# Why O(NlogK) algorithm takes longer running time than O(NK) algorithm

• This solution avoid repeated multiplication, but the running time is 384ms, larger then the O(NK) algorithm

``````   class Solution {
public:
int nthSuperUglyNumber(int n, vector<int>& primes) {
if (n <= 1) return 1;
vector<int> index(primes.size());
vector<int> uglyNumbers(n);
uglyNumbers[0] = 1;
using val_pair = pair<int, size_t>;
priority_queue<val_pair, vector<val_pair>, greater<val_pair>> pq;
for (int j = 0; j < primes.size(); ++j) {
if (uglyNumbers[index[j]])
pq.push(make_pair(primes[j]*uglyNumbers[index[j]], j));
}
for (int i = 1; i < n; ++i) {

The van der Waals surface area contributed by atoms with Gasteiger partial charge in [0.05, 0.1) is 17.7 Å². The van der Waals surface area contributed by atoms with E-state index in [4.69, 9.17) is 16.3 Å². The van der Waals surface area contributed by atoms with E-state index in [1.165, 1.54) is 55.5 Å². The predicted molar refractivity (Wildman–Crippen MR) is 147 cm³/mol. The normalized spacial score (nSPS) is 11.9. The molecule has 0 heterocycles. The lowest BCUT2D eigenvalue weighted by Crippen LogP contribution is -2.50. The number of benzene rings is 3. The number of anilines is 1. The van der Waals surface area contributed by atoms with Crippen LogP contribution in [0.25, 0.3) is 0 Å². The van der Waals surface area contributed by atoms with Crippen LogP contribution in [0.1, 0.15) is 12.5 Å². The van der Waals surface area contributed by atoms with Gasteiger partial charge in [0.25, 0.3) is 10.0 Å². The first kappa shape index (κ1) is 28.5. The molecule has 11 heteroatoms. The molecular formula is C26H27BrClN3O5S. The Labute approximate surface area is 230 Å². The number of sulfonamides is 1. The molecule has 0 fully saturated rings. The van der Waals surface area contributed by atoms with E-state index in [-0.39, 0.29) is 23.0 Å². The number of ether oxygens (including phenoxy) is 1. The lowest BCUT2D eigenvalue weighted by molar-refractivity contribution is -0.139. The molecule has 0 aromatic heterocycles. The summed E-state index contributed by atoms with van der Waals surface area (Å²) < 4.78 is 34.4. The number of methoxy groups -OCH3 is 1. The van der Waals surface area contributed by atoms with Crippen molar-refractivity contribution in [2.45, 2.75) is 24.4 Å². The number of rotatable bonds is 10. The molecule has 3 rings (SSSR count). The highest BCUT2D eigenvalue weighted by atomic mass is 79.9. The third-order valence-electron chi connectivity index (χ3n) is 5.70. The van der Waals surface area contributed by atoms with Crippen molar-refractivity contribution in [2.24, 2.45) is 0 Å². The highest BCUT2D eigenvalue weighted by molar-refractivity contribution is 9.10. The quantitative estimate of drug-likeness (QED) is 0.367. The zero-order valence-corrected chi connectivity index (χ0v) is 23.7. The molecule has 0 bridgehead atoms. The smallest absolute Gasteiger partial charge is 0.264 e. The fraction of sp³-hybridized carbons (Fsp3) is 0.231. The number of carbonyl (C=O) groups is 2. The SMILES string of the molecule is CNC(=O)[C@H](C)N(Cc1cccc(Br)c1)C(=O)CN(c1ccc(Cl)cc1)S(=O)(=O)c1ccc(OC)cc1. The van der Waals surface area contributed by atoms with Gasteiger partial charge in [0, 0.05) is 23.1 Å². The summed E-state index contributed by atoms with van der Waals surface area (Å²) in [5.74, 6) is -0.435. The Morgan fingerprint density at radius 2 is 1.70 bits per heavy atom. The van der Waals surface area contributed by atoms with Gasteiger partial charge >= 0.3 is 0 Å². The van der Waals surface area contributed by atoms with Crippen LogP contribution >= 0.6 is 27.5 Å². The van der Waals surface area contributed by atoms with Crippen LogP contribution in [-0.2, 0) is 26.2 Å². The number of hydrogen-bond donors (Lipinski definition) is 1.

if (!pq.empty()) {
auto top = pq.top();
pq.pop();
uglyNumbers[i] = top.first;
int j = top.second;
index[j]++;
pq.push(make_pair(primes[j]*uglyNumbers[index[j]], j));
while (!pq.empty() && pq.top().first == top.first) {
auto next = pq.top();
pq.pop();
j = next.second;
index[j]++;
pq.push(make_pair(primes[j]*uglyNumbers[index[j]], j));
}
}

}
return uglyNumbers.back();
}
};``````

• Same here for Java Solution, I think this is because it has the overhead of maintaining priority queue and constructing & destructing pairs, and also it has to deal with duplicates. All this will not have much performance gain for relatively small value of k

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